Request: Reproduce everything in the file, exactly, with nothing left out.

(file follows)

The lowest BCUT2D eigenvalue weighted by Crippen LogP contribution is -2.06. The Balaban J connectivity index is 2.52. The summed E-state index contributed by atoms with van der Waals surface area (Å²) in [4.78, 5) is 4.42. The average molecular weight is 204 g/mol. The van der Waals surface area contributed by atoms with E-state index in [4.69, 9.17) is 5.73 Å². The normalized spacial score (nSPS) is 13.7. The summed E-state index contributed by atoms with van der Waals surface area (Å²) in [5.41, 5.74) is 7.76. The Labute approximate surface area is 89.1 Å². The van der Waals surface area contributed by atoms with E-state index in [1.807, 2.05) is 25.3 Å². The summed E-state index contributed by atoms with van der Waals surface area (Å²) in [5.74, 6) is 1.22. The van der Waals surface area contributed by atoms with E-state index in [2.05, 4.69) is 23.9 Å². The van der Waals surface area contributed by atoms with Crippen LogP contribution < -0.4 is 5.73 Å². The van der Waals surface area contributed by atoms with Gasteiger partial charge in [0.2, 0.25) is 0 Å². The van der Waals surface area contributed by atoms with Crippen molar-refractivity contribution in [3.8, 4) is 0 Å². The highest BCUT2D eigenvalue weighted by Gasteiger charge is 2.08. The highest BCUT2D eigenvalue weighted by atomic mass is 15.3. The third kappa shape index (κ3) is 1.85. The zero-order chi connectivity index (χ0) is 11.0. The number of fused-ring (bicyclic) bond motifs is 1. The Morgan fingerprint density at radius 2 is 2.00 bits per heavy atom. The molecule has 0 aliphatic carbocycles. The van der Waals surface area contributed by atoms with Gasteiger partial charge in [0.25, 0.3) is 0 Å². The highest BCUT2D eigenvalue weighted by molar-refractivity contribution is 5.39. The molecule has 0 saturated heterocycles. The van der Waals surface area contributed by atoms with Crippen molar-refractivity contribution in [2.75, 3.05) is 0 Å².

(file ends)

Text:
The lowest BCUT2D eigenvalue weighted by Crippen LogP contribution is -2.06. The Balaban J connectivity index is 2.52. The summed E-state index contributed by atoms with van der Waals surface area (Å²) in [4.78, 5) is 4.42. The average molecular weight is 204 g/mol. The van der Waals surface area contributed by atoms with E-state index in [4.69, 9.17) is 5.73 Å². The normalized spacial score (nSPS) is 13.7. The summed E-state index contributed by atoms with van der Waals surface area (Å²) in [5.41, 5.74) is 7.76. The Labute approximate surface area is 89.1 Å². The van der Waals surface area contributed by atoms with E-state index in [1.807, 2.05) is 25.3 Å². The summed E-state index contributed by atoms with van der Waals surface area (Å²) in [5.74, 6) is 1.22. The van der Waals surface area contributed by atoms with E-state index in [2.05, 4.69) is 23.9 Å². The van der Waals surface area contributed by atoms with Crippen LogP contribution < -0.4 is 5.73 Å². The van der Waals surface area contributed by atoms with Gasteiger partial charge in [0.2, 0.25) is 0 Å². The van der Waals surface area contributed by atoms with Crippen molar-refractivity contribution in [3.8, 4) is 0 Å². The highest BCUT2D eigenvalue weighted by Gasteiger charge is 2.08. The highest BCUT2D eigenvalue weighted by atomic mass is 15.3. The third kappa shape index (κ3) is 1.85. The zero-order chi connectivity index (χ0) is 11.0. The number of fused-ring (bicyclic) bond motifs is 1. The Morgan fingerprint density at radius 2 is 2.00 bits per heavy atom. The molecule has 0 aliphatic carbocycles. The van der Waals surface area contributed by atoms with Gasteiger partial charge in [0.25, 0.3) is 0 Å². The highest BCUT2D eigenvalue weighted by molar-refractivity contribution is 5.39. The molecule has 0 saturated heterocycles. The van der Waals surface area contributed by atoms with Crippen molar-refractivity contribution in [2.75, 3.05) is 0 Å².